Car Accidents and Shoulder Pain?


Shoulder pain following an automobile collision is probably more common than you think. Whiplash injuries, especially serious ones, are notorious for causing pain and disability beyond the neck. Whiplash is considered a full-body disorder and symptoms can range from pain to dizziness, headache, and fatigue. Depending on the type of collision and what type of restraints were in use in the vehicle, other body parts may be injured as well. One study (Abbassian A, Giddins GE. Subacromial Impingement in patients with whiplash injury to the cervical spine. J Orthopedic Surgery 2008;3:25.) looked at shoulder complaints in individuals who had suffered a whiplash type of trauma. Out of 220 patients with whiplash, 26% had shoulder symptoms and 5% had what is known as an impingement syndrome.


An impingement syndrome can occur during a frontal impact when the seatbelt meets the body with a force nearly equal to the body’s forward momentum. Such force can fracture the cartilage in the shoulder and/or sprain the surrounding ligaments. The pointy top of the shoulder is the acromium and some impingements (binding and compression) can affect the tendons of the rotator cuff or other soft tissues just under this bone. Sometimes a bursa (a fluid-filled sac) can swell during the night causing pain.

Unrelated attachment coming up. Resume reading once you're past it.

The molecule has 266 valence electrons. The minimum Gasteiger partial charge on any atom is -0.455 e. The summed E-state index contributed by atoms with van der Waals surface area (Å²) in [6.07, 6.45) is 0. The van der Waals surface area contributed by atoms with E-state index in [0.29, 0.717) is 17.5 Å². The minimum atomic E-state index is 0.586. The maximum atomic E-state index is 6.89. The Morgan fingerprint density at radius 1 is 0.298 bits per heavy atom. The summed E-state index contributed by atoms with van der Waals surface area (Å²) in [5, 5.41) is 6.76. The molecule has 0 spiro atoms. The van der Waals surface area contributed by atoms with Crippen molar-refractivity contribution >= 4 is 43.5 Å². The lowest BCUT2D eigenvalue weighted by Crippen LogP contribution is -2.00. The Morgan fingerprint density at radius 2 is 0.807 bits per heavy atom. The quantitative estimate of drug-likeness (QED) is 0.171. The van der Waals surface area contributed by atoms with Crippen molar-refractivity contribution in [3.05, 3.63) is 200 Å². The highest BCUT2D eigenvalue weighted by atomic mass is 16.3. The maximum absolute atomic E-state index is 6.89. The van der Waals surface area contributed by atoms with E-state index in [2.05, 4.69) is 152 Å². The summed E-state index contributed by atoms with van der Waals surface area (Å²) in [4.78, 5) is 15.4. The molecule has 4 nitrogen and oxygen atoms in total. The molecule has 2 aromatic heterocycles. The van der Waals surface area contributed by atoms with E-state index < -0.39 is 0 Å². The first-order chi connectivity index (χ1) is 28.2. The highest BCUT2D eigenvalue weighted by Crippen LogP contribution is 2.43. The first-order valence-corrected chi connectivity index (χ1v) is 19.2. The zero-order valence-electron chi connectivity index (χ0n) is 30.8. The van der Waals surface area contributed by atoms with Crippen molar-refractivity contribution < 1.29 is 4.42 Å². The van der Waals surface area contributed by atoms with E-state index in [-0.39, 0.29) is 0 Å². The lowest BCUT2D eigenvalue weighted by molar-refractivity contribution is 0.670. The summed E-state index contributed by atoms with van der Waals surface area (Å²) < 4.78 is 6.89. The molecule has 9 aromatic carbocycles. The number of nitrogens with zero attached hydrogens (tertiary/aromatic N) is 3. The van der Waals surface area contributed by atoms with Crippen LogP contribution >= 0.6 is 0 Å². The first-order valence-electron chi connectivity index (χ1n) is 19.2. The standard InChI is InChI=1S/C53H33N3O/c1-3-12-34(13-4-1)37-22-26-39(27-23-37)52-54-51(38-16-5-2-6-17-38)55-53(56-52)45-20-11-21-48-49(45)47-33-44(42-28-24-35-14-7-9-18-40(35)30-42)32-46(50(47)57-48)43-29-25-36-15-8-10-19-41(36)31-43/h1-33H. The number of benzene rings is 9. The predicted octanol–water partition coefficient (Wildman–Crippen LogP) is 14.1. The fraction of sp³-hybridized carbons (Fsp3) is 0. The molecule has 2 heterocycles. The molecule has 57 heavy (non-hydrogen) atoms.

Because most patients with whiplash who have shoulder pain are thought to have referred pain from the neck, an impingement syndrome may be overlooked during an examination. This can delay treatment, resulting in prolonged disability, pain, and chronicity.


In some cases, an MRI or other diagnostic tests may be needed to fully diagnose the problem. Sometimes the labrum, the cartilage surrounding the bone, can break away causing significant pain. There may be inflammation surrounding the different tendons as they are caught between the shoulder bone and the nearby soft tissues. The good news is that most shoulder injuries can be conservatively treated and rarely require surgery.


Chiropractors are trained to differentiate between neck and shoulder problems and provide specific treatments to each area. Sometimes, an adjustment may be needed to align the shoulder joint or neck. In other cases, the shoulder can be helped by specific exercises for the rotator cuff muscles. The important part of this issue is first getting the problem properly diagnosed. If you don’t know what is causing the pain, it is nearly impossible to have a specific, effective solution.

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